Thursday, September 28, 2023

Denton man in 30s dies of COVID-19; case count spiking

As the Omicron variant wave of COVID-19 continues to surge through the area, Denton County Public Health reported Tuesday that a Denton man in his 30s has died of COVID-19.

He is believed to be one of the youngest Denton County residents to die as a result of COVID-19, if not the youngest.

“As we announce the death of one community member due to COVID-19, please keep their family in your thoughts and prayers,” said Denton County Judge Andy Eads. “With this recent uptick in COVID-19 cases and hospitalizations, we hope community members will get vaccinated, as vaccination remains the best way to reduce the risk of COVID-19 hospitalization and death. Please take the recommended precautions to keep you and your family safe.”

DCPH only rules a resident’s death as a COVID-19 death if it is determined that the person died as a direct result of COVID-19. Actual dates of death can be released several days to several months after the date of death, due to various reporting agencies and medical records review.

DCPH also reported 4,233 new COVID-19 cases on Monday and 3,692 new cases on Tuesday, bringing the countywide active case count to 23,502, far surpassing the previous pandemic record of 16,346 active cases on Oct. 1, 2021, during the Delta variant surge.

DCPH now allows for self-reporting of positive at-home COVID-19 tests. Community members who test positive for COVID-19 utilizing an at-home COVID-19 test can now self-report case information at Data entered in the self-report form is not included in DCPH’s COVID-19 daily reporting and dashboard until verified via case review.

During the Denton County Commissioners Court Meeting on Tuesday, DCPH Director Dr. Matt Richardson said there are some silver linings with the Omicron surge, because while the new variant is highly contagious, patients usually experience less severe symptoms, especially those who are fully vaccinated and boosted.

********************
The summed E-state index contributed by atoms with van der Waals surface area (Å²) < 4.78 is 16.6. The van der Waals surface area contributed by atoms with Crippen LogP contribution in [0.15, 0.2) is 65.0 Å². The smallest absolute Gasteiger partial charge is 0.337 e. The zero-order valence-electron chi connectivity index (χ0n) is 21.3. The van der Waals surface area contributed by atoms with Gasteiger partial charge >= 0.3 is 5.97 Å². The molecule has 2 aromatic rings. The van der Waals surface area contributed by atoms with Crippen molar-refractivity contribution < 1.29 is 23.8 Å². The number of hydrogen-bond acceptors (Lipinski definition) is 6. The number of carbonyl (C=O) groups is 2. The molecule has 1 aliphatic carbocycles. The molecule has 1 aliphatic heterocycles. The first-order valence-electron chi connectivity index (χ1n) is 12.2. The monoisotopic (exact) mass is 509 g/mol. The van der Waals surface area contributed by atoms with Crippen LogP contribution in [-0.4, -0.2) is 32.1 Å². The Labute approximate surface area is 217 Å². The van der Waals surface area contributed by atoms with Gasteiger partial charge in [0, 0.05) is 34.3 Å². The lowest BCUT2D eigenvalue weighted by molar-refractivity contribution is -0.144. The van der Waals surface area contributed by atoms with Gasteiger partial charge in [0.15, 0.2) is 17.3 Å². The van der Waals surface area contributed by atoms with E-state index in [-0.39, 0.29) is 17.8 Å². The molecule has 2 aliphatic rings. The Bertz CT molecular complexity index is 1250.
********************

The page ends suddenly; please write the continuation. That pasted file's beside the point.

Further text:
“Cases are more than double (the previous peak),” Richardson said, referring to DCPH data of onset of illness by week. “And yet, hospitalizations are really about even. So that’s really good news — this surge is not driving hospitalizations double of what we had last year, or even Delta.”

Richardson said COVID-19 deaths are a “lagging indicator,” because it usually takes a couple weeks to a couple months for DCPH to confirm a resident’s death as being the result of COVID-19. Richardson said several recent deaths are currently under investigation.

The Biden administration on Tuesday quietly launched its website for Americans to request free at-home COVID-19 tests, a day before the site was scheduled to officially go online, according to the Associated Press. The website,, now includes a link for Americans to access an order form run by the U.S. Postal Service. People can order four at-home tests per residential address, to be delivered by the Postal Service.

To minimize spread of COVID-19, DCPH urges community members to:

  • Get vaccinated and boosted when eligible
  • Wear well-fitting masks in public indoor settings
  • Test five days after exposure or if you have symptoms of COVID-19
  • Isolate, quarantine, and wear a mask when recommended

Click here for more information about COVID-19 vaccines in Denton County. For additional COVID-19 data including active case information by municipality, hospital capacity and ventilator utilization, visit

For information regarding DCPH’s upcoming testing centers, visit

Mark Smith
Mark Smith
Mark Smith is the Digital Editor of The Cross Timbers Gazette.

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